Every time I see my hygienist she tells me, “You are doing good but you could still floss more.” The recommendation is to floss at night, every night. I will admit that I do about half of that. Sometimes I think I am too tired or in a hurry…silly excuses because I would never use […]
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The eruption of teeth for babies may or may not cause discomfort. Many children will drool more than usual, want to chew on toys or fingers, or be a little grumpy. A fever over 100 degrees should not be attributed to teething. If your child has a fever over 100, you should see the pediatrician. […]
Until recently there has been very little research on how dairy products affect oral health. A study published in the May/June 2013 issue of General Dentistry stated that consuming cheese and dairy products may help protect teeth from decay. The way it improves oral health is by raising the pH level in the dental plaque […]
According to Medical News Today and The American Journal of Pathology, BPH, the chemical compound used in may plastics can cause damage to developing teeth. Rats were dosed with daily low doses of BPH and the results are very interesting. “Analysis of the damage shows numerous characteristics that are common with a recently identified pathology […]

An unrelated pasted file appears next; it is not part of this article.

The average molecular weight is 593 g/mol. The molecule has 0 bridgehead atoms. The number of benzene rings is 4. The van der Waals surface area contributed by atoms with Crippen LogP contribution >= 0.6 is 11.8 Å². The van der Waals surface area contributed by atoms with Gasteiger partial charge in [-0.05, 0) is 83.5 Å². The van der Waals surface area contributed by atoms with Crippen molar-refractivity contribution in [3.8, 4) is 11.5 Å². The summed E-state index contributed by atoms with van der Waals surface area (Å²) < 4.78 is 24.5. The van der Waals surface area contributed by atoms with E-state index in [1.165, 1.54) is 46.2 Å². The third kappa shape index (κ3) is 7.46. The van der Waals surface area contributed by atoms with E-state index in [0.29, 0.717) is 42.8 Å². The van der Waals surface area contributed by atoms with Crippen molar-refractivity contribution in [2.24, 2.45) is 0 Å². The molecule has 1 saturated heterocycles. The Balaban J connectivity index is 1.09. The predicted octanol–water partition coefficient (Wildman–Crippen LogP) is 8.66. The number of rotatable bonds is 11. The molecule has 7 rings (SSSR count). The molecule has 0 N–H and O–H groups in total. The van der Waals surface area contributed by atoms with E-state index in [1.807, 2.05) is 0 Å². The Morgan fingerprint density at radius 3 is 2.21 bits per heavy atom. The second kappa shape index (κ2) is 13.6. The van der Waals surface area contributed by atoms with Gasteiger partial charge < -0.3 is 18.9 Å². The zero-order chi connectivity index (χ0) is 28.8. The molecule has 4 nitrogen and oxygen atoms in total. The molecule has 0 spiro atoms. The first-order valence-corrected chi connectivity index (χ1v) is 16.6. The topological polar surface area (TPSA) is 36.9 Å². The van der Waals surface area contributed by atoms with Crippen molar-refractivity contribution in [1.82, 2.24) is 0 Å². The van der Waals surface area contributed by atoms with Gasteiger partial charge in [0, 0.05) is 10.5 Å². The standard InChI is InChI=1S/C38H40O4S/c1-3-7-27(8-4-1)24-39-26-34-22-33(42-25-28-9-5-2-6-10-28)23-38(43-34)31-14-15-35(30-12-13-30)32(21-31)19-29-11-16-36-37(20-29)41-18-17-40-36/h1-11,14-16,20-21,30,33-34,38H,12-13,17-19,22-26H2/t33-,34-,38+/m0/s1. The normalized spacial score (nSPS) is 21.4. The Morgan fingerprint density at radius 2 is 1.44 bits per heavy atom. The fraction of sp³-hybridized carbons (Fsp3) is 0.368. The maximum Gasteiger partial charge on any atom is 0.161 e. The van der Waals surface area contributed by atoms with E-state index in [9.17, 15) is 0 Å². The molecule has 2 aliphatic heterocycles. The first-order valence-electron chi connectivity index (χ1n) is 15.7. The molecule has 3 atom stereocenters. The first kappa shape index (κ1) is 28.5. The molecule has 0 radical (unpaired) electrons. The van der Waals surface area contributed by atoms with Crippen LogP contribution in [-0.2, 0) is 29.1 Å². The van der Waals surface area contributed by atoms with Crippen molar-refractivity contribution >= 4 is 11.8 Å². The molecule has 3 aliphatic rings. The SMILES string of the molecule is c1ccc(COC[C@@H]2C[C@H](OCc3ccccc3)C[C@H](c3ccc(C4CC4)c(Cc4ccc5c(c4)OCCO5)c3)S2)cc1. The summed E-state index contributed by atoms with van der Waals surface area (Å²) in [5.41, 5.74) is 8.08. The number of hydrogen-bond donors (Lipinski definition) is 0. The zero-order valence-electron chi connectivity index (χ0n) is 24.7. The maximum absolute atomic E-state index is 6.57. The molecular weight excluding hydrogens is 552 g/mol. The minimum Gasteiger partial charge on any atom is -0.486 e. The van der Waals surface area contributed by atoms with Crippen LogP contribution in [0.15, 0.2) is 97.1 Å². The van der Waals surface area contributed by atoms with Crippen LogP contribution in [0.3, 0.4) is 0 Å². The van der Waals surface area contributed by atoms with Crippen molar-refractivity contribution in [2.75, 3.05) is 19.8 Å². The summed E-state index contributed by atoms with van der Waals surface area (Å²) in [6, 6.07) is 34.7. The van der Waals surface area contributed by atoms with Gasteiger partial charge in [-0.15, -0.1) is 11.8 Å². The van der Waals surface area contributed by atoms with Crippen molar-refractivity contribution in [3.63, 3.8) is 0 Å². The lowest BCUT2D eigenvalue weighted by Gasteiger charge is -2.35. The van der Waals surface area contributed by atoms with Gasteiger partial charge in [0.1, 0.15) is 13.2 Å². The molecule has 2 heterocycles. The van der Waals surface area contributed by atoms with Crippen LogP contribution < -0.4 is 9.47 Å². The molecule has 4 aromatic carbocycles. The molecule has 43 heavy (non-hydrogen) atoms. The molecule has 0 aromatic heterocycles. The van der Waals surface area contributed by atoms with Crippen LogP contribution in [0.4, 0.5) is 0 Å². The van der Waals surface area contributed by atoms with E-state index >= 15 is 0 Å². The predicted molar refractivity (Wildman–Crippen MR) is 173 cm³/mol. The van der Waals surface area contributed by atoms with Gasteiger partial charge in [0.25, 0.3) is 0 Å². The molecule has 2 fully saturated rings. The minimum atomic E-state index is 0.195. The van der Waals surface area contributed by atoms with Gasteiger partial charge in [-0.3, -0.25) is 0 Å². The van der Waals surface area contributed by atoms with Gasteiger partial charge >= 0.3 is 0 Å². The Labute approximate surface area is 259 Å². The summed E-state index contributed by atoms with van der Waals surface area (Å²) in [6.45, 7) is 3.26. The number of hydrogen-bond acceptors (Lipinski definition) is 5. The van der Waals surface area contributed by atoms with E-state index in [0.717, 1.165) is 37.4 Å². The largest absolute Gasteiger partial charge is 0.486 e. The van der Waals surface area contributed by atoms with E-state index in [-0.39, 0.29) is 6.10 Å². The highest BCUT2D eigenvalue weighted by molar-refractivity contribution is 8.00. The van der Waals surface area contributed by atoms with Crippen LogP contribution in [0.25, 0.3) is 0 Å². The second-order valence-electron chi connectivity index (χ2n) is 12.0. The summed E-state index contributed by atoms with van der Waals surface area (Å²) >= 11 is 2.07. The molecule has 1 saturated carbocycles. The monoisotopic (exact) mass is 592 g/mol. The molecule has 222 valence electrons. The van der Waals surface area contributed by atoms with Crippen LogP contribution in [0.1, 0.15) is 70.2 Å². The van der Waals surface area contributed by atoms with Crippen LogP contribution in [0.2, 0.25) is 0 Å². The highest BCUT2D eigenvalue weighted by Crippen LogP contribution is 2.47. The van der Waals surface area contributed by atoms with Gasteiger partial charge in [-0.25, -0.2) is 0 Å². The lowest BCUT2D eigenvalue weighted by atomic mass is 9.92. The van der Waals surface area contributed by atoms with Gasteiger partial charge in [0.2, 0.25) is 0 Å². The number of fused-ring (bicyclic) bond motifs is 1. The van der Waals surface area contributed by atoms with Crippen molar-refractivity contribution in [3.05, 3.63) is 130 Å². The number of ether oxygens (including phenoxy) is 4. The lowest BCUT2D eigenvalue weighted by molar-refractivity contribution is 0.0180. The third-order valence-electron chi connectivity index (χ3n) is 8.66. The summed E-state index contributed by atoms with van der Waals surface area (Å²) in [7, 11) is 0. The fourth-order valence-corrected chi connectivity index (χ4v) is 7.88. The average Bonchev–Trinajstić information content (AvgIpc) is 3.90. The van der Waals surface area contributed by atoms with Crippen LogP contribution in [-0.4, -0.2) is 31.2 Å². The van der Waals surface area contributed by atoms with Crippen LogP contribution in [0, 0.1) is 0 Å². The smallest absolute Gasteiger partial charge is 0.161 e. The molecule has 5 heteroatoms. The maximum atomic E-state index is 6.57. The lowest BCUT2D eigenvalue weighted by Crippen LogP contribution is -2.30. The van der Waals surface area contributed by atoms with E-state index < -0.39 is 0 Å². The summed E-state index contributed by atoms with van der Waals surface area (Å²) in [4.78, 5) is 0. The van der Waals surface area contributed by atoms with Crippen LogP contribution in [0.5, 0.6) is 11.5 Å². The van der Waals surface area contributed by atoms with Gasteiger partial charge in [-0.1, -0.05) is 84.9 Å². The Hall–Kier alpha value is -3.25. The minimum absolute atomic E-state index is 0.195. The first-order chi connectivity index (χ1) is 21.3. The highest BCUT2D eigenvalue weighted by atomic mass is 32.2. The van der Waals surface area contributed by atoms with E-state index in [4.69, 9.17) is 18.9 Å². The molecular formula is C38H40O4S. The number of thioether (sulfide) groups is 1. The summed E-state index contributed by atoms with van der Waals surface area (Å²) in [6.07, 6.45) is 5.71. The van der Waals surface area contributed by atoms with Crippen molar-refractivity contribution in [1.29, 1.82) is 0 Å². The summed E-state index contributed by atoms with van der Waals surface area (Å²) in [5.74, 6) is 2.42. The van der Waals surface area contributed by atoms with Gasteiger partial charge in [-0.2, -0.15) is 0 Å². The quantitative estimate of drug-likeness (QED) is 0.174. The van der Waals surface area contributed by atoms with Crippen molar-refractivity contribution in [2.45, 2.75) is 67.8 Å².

Austin Children’s Dentistry is proud to support our community at multiple events around NW Austin, Leander, Cedar Park, Hutto, and Round Rock. Check out our calendar of events to find out more and join us for the Rodeo at the Cedar Park Center on June 21-23!
When I was a child learning how to ride a bike without training wheels, I fell face first onto the concrete and hit my front tooth. Shortly thereafter my tooth turned a grey color. Luckily I had no other problems, the tooth eventually fell out and the permanent tooth looked fine. It turns out that […]
This past Tuesday was Super Hero Tuesday at Austin Children’s Dentistry. Thanks to our staff and the kids for dressing up as their favorite Super Hero for the day. Stay tuned, we have more fun days coming up.
When we are infants and do not have our teeth in yet, we put our tongue forward in between the upper and lower jaws to stabilize the lower jaw and protect the airway during swallowing. Once our teeth come in, this swallowing pattern should change naturally. If it does not correct by the age of […]
In the May/June 2004 issue of General Dentistry it is reported that not only are oral piercings a source of damage to teeth, gums and nerves but can also lead to fatal infections such as Ludwig’s angina or endocarditis. Most people would have a hard time finding a dentist that would recommend an oral piercing, […]